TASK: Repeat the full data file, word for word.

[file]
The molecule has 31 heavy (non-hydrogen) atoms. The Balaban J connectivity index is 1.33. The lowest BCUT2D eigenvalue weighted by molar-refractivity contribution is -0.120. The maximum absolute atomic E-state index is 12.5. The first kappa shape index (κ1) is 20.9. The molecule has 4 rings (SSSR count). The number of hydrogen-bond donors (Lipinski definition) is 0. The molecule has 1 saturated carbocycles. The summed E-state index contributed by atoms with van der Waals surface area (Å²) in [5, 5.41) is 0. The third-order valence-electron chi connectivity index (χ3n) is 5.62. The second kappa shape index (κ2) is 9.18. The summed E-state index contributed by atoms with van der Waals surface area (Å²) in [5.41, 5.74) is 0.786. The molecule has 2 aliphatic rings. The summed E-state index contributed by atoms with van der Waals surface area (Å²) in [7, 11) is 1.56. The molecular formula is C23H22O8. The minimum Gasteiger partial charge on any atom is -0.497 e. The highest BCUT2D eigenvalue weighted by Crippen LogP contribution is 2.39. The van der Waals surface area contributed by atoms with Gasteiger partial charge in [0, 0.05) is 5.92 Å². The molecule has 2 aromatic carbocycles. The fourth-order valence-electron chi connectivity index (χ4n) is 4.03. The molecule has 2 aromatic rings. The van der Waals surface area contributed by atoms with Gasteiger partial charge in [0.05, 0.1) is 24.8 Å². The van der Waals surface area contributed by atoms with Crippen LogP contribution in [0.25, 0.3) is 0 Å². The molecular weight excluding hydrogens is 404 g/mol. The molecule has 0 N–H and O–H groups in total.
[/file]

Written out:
The molecule has 31 heavy (non-hydrogen) atoms. The Balaban J connectivity index is 1.33. The lowest BCUT2D eigenvalue weighted by molar-refractivity contribution is -0.120. The maximum absolute atomic E-state index is 12.5. The first kappa shape index (κ1) is 20.9. The molecule has 4 rings (SSSR count). The number of hydrogen-bond donors (Lipinski definition) is 0. The molecule has 1 saturated carbocycles. The summed E-state index contributed by atoms with van der Waals surface area (Å²) in [5, 5.41) is 0. The third-order valence-electron chi connectivity index (χ3n) is 5.62. The second kappa shape index (κ2) is 9.18. The summed E-state index contributed by atoms with van der Waals surface area (Å²) in [5.41, 5.74) is 0.786. The molecule has 2 aliphatic rings. The summed E-state index contributed by atoms with van der Waals surface area (Å²) in [7, 11) is 1.56. The molecular formula is C23H22O8. The minimum Gasteiger partial charge on any atom is -0.497 e. The highest BCUT2D eigenvalue weighted by Crippen LogP contribution is 2.39. The van der Waals surface area contributed by atoms with Gasteiger partial charge in [0, 0.05) is 5.92 Å². The molecule has 2 aromatic carbocycles. The fourth-order valence-electron chi connectivity index (χ4n) is 4.03. The molecule has 2 aromatic rings. The van der Waals surface area contributed by atoms with Gasteiger partial charge in [0.05, 0.1) is 24.8 Å². The van der Waals surface area contributed by atoms with Crippen LogP contribution in [0.25, 0.3) is 0 Å². The molecular weight excluding hydrogens is 404 g/mol. The molecule has 0 N–H and O–H groups in total.